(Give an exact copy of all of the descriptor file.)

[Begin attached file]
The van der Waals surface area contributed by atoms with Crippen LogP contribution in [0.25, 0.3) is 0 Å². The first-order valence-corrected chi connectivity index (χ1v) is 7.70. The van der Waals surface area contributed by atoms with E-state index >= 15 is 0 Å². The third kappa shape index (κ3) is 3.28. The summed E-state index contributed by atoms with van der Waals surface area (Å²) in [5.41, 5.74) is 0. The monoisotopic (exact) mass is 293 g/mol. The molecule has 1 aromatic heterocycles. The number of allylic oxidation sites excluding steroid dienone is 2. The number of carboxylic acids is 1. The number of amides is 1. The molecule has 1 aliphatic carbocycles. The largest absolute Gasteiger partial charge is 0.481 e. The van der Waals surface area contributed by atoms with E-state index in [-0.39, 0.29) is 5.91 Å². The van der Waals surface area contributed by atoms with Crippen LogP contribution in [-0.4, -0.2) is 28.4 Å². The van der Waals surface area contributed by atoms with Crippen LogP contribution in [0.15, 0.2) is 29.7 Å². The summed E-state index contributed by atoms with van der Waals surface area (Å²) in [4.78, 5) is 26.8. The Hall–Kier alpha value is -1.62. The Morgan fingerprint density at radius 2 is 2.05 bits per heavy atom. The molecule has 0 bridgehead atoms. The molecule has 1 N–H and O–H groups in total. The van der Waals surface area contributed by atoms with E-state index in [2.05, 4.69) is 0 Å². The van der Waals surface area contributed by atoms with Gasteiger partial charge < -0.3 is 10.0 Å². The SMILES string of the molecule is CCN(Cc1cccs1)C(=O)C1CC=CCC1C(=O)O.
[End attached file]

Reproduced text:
The van der Waals surface area contributed by atoms with Crippen LogP contribution in [0.25, 0.3) is 0 Å². The first-order valence-corrected chi connectivity index (χ1v) is 7.70. The van der Waals surface area contributed by atoms with E-state index >= 15 is 0 Å². The third kappa shape index (κ3) is 3.28. The summed E-state index contributed by atoms with van der Waals surface area (Å²) in [5.41, 5.74) is 0. The monoisotopic (exact) mass is 293 g/mol. The molecule has 1 aromatic heterocycles. The number of allylic oxidation sites excluding steroid dienone is 2. The number of carboxylic acids is 1. The number of amides is 1. The molecule has 1 aliphatic carbocycles. The largest absolute Gasteiger partial charge is 0.481 e. The van der Waals surface area contributed by atoms with E-state index in [-0.39, 0.29) is 5.91 Å². The van der Waals surface area contributed by atoms with Crippen LogP contribution in [-0.4, -0.2) is 28.4 Å². The van der Waals surface area contributed by atoms with Crippen LogP contribution in [0.15, 0.2) is 29.7 Å². The summed E-state index contributed by atoms with van der Waals surface area (Å²) in [4.78, 5) is 26.8. The Hall–Kier alpha value is -1.62. The Morgan fingerprint density at radius 2 is 2.05 bits per heavy atom. The molecule has 0 bridgehead atoms. The molecule has 1 N–H and O–H groups in total. The van der Waals surface area contributed by atoms with E-state index in [2.05, 4.69) is 0 Å². The van der Waals surface area contributed by atoms with Gasteiger partial charge < -0.3 is 10.0 Å². The SMILES string of the molecule is CCN(Cc1cccs1)C(=O)C1CC=CCC1C(=O)O.